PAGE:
Translating scientific knowledge into public policy, executing such policies in a fair and efficient manner, and thinking about the safety of others are the first lessons of the pandemic. That requires coordination at multiple levels. So, policy frameworks, fairness, recognising fraternity/humanity, and coordination are key to meeting the pandemic. These are the core concerns of the law too. Law schools therefore are at a watershed moment. They must build knowledge and skills that shape scientifically minded lawyers who can examine questions of fairness, and coordination across international borders that recognises our common humanity. Questions of IPR protection for vaccines have revealed the need for understanding the practical edges of distributive justice questions on the one hand, and the need to understand technology on the other. These questions must find way into the law curriculum. At BML Munjal university we are already on the way to designing such changes. The recent Law Conclave with leading experts from around the world deliberated precisely on these questions.
- How has your international experience shaped your intellectualoutlook?
I had applied to the University of Oxford given my interest in Jurisprudence. I was also lucky to secure the Felix scholarship. The year at Oxford made me question some deeply held political beliefs and introduced me to thinking with analytical rigour. It taught me the value of traditions, which Indian freedom-loving undergraduates often discounted. Upsetting traditions, especially intellectual ones, must be done with great responsibility. The flip-side was that it made several people happy to just fit in with existing traditions. John Locke called this the ‘law of fashion’. Nonetheless, Oxford piqued my interest in theory further, and drew me back to academics from practice. Several years later I went to University College London. I witnessed a different intellectual culture–one focussed on scientific thinking and with less judgment. It made me approach questions with more freedom, and the immense responsibility of fair criticism dawned upon me. The legacy of Jeremy Bentham was evident. Thinking critically was encouraged, but evidence-based conclusions and relevance to the world were paramount. I also taught at UCL. The classroom was filled with bright young minds across the world. You can never anticipate the questions that might come from a diverse class. Similarly, teaching in China made me realise how blinded we are by propaganda, even in democracies. Chinese students were hardworking, deferential yes, but eager to ask questions and follow them up with responsibility. My experience was quite contrary to how we think about Chinese education. There is much to learn from intellectual cultures around the world, and at BMU we have the opportunity to create an authentic one that can learn from the successes and challenges around the world.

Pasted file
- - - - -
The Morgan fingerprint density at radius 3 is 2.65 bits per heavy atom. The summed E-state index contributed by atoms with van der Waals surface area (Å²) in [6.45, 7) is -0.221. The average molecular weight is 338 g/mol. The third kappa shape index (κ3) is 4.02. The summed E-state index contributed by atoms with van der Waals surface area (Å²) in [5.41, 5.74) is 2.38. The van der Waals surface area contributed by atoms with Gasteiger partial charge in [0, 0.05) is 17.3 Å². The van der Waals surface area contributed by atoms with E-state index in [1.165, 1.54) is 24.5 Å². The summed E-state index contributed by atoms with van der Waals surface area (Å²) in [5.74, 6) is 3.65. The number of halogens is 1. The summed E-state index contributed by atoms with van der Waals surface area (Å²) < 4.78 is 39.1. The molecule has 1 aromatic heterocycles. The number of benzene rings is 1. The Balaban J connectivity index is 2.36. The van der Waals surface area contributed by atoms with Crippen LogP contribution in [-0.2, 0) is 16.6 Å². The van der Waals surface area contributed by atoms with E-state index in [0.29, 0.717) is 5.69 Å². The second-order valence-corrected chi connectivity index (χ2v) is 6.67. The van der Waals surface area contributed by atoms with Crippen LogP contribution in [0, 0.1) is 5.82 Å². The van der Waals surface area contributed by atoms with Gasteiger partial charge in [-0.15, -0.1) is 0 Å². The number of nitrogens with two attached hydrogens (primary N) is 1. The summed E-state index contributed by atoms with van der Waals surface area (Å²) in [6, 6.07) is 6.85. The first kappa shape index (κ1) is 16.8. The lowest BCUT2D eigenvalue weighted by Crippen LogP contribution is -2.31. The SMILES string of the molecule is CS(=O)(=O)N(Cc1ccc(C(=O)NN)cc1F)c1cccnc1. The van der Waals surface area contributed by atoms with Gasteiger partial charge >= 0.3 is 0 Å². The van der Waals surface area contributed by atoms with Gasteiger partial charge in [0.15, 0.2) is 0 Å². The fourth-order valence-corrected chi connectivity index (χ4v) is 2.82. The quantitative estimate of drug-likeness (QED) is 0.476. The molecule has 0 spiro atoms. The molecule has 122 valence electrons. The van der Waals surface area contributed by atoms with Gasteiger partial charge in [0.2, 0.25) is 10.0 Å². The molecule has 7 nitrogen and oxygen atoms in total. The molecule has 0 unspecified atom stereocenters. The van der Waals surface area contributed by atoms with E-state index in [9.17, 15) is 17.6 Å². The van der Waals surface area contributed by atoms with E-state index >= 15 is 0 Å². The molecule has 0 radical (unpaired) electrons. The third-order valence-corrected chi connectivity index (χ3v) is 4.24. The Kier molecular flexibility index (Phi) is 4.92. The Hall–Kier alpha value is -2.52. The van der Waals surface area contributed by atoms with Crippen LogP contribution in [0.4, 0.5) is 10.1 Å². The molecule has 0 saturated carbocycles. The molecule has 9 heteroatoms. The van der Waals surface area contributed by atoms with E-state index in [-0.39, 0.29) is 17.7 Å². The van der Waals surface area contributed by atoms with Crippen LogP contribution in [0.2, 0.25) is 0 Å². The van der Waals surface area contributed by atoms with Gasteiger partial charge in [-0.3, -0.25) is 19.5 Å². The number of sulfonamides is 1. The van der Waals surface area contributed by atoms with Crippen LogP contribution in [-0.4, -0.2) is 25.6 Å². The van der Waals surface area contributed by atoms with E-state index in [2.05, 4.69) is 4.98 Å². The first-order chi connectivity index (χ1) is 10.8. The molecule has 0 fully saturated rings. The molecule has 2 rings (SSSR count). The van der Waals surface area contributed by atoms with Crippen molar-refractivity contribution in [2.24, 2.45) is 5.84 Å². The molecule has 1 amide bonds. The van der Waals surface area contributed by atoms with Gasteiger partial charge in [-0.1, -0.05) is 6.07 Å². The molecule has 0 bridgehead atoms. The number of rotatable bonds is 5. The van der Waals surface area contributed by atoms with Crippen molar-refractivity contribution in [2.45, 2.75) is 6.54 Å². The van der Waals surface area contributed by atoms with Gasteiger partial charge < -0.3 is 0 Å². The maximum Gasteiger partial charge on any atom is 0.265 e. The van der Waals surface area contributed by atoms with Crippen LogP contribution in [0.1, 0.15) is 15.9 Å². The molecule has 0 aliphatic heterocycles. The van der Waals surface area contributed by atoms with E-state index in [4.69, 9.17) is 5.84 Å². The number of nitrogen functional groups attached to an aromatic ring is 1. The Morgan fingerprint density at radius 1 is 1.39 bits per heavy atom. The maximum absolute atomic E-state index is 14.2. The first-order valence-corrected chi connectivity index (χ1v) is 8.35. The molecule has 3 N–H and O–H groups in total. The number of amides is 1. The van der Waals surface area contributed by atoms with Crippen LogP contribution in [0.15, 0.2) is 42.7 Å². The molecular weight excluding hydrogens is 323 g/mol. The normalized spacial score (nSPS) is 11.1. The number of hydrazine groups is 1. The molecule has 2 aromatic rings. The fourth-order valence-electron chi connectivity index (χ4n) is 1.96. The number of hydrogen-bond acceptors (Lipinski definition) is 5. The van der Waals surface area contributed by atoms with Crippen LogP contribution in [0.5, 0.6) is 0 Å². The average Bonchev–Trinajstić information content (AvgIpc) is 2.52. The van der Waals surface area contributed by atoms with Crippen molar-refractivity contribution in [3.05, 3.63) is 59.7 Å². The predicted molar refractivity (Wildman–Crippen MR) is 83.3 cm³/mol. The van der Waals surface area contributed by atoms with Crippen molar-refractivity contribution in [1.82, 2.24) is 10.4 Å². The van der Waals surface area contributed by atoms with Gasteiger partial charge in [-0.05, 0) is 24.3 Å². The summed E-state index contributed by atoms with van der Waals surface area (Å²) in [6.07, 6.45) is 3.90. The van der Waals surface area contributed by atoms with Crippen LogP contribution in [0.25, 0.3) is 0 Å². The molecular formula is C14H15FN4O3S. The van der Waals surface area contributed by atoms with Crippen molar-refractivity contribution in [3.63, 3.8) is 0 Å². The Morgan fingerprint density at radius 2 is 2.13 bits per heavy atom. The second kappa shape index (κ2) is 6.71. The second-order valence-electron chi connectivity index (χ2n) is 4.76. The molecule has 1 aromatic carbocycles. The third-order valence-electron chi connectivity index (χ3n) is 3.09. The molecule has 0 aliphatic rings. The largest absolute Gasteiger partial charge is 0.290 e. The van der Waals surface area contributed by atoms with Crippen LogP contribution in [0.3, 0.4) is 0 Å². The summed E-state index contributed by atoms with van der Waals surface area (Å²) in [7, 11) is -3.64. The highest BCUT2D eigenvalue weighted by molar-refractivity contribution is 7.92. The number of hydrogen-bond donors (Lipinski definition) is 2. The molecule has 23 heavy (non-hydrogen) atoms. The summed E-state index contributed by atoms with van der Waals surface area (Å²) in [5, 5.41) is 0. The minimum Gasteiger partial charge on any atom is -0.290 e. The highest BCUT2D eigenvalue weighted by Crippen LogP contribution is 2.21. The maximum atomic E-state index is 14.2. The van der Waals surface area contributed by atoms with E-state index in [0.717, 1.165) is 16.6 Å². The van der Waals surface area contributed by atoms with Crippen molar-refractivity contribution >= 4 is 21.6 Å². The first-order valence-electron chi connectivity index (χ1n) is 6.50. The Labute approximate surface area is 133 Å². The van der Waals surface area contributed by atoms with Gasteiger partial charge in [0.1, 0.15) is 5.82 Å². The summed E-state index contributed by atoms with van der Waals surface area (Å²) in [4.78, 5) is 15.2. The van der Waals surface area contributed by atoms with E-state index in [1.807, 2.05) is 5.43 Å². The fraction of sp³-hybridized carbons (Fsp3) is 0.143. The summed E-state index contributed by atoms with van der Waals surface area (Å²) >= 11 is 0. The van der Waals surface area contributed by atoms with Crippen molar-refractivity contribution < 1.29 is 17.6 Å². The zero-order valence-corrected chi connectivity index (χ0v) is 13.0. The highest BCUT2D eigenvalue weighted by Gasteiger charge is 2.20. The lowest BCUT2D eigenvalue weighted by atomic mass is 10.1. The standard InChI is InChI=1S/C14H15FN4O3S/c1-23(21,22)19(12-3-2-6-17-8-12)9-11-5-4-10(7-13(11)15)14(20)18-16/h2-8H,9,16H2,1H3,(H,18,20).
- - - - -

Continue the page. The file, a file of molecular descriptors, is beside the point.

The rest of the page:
- What are you looking forward to in your first year at BMU’s School of Law?
Meeting the students once classes start is what I am looking forward to most. I have already met the faculty and am very impressed by their competence, commitment, and energy. I am also looking forward to continuing the existing legacy of building pan-university initiatives, where the school of law contributes to the intellectual life of the other schools. We have already started a faculty hiring process, and I am thrilled to say that we have received excellent applications with the best Indian and international qualifications. We have also lived up to the promise of having practitioners in our classrooms by engaging excellent adjunct and visiting faculty. I look forward to welcoming the new faculty members, and the new batch of students.
- What are the 5 top things that you would want law graduates to remember that might help them become better lawyers or even better human beings.
- Avoid confirmation bias: lawyers must look at facts in an un-biased way, to whatever extent that is possible. An independent profession, especially an independent judiciary embodies the ability to think from multiple relevant points of views before concluding.
- Be prepared to question your strongest beliefs: Legal disputes and law-making require contending with other’s beliefs, and that requires reflecting on your own– including your core moral and political beliefs.
- Read closely and widely: Law is expressed in words, and the rights of individuals sometimes hang on what interpretation lawyers employ. Read widely because the law is, for the most part, about regulating other areas of life.
- Have the courage to question authority and stand up for the rule of law: The rule of law means non-arbitrariness and, in that sense, it brings reason to our world. Never give up the search for reasons, especially in law as it lays claims to people’s liberties.
- Be stoic: To not feel the urge to immediately react is an essential skill for a lawyer. It allows you time to research, reflect, and then answer in a prepared way. Being sensitive to emotions is essential in law but acting on emotion should be tempered by strategy.